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AVO VOLCANO ACTIVITY NOTIFICATION

ALASKA VOLCANO OBSERVATORY WEEKLY UPDATE
U.S. Geological Survey
Friday, June 22, 2012, 11:22 AM AKDT (Friday, June 22, 2012, 19:22 UTC)


ILIAMNA VOLCANO (VNUM #313020)
60°1'55" N 153°5'30" W, Summit Elevation 10016 ft (3053 m)
Current Volcano Alert Level: ADVISORY
Current Aviation Color Code: YELLOW

Seismic activity at Iliamna Volcano continues to be slightly above background, and nothing unusual has been observed in satellite or web camera images throughout the past week. AVO measured gas emissions at Iliamna Volcano late this week. Data are not yet fully analyzed, so results will be reported next week.

The current level of activity at Iliamna does not indicate an imminent or certain eruption and seismic activity appears to be declining gradually. A similar seismic swarm occurred at Iliamna Volcano in 1996-1997 and was not followed by eruptive activity. Prior to an eruption, AVO would expect to see a significant increase in earthquake activity beneath the volcano.


CLEVELAND VOLCANO (VNUM #311240)
52°49'20" N 169°56'42" W, Summit Elevation 5676 ft (1730 m)
Current Volcano Alert Level: WATCH
Current Aviation Color Code: ORANGE

At roughly 22:05 UTC (14:05 AKDT) on Tuesday June 19, a pilot report, web camera images, and distant infrasound data detected an explosive eruption at Cleveland Volcano. The pilot report estimated the plume height at 35,000 feet (10 km). Satellite data suggest that the plume contained a relatively small amount of ash and was similar to other plumes produced by Cleveland explosions in the past year. In response to this event and heightened likelihood for more explosions, AVO raised the the Aviation Color Code/Volcano Alert Level to ORANGE/WATCH. No further explosions have been detected, though thermal anomalies have been observed in satellite data and steam/gas plumes have been visible in web camera images later in the week.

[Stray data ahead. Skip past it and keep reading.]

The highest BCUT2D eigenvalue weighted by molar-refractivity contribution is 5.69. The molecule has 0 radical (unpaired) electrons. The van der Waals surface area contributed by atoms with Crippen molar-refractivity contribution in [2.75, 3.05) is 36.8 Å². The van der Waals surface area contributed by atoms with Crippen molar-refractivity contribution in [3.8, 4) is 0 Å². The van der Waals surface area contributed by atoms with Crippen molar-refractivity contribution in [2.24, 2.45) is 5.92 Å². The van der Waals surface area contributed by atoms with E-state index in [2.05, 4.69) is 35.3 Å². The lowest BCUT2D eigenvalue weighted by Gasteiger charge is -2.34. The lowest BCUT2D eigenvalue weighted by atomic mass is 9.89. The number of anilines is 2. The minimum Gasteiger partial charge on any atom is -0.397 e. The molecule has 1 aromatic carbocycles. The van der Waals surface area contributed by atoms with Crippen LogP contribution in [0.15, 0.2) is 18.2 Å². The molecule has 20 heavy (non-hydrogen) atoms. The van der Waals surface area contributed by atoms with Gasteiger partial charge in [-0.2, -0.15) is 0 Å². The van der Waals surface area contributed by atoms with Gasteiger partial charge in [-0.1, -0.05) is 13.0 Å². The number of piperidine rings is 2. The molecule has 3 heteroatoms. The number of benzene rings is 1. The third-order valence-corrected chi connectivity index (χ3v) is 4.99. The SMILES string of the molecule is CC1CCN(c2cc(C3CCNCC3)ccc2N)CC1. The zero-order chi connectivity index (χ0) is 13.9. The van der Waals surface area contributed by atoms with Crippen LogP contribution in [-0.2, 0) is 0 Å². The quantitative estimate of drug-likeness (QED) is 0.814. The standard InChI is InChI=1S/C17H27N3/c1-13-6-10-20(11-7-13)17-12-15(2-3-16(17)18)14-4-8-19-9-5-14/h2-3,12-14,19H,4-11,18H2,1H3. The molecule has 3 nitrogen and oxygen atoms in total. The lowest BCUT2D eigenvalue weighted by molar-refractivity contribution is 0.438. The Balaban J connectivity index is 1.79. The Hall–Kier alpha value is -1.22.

Additional sudden explosions of blocks and ash are possible with little or no warning. It is possible for associated ash clouds to exceed 20,000 feet above sea level. If a large ash-producing event occurs, seismic, infrasound, or volcanic lightning networks should detect the event and alert AVO staff. There is no real-time seismic monitoring network on Mount Cleveland so AVO is unable to track activity in real time.


Cleveland volcano forms the western half of Chuginadak Island, a remote and uninhabited island in the east central Aleutians. It is located about 75 km (45 mi.) west of the community of Nikolski, and 1500 km (940 mi.) southwest of Anchorage. The volcano's most recent significant eruption began in February, 2001 and it produced 3 explosive events that produced ash clouds as high as 12 km (39,000 ft) above sea level. The 2001 eruption also produced a rubbly lava flow and hot avalanche that reached the sea. The most recent minor ash emissions were observed in December 2011.

VOLCANO INFORMATION ON THE INTERNET: http://www.avo.alaska.edu
RECORDING ON THE STATUS OF ALASKA'S VOLCANOES (907) 786-7478OTHER ALASKA VOLCANOES

Seismic activity is monitored in real time at 29 volcanoes in Alaska. Satellite images of all Alaskan volcanoes are analyzed daily for evidence of ash plumes and elevated surface temperatures. Some volcanoes may currently display anomalous behavior but are not considered to be at a dangerous level of unrest. Akutan, Aniakchak, Augustine, Dutton, Fisher, Fourpeaked, Gareloi, Great Sitkin, Griggs, Isanotski, Kanaga, Katmai, Mageik, Makushin, Martin, Novarupta, Okmok, Pavlof, Redoubt, Shishaldin, Snowy, Spurr, Tanaga, Trident, Ugashik-Peulik, Ukinrek Maars, Veniaminof, and Westdahl volcanoes are in color code GREEN and volcano alert level Normal. All are at or near normal levels of background seismicity. AVO did not detect ash plumes or significant elevated surface temperatures in the vicinity of any of these volcanoes.

Please see http://www.avo.alaska.edu/color_codes.php for complete definitions of Aviation color codes and Volcano alert levels.

VOLCANO INFORMATION ON THE INTERNET: http://www.avo.alaska.edu
RECORDING ON THE STATUS OF ALASKA'S VOLCANOES (907) 786-7478

CONTACT INFORMATION:

John Power, Scientist-in-Charge, USGS
jpower@usgs.gov (907) 786-7497

Steve McNutt, Coordinating Scientist, UAF
steve@giseis.alaska.edu (907) 474-7131

The Alaska Volcano Observatory is a cooperative program of the U.S. Geological Survey, the University of Alaska Fairbanks Geophysical Institute, and the Alaska Division of Geological and Geophysical Surveys.
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URL: www.avo.alaska.edu/activity/report.php
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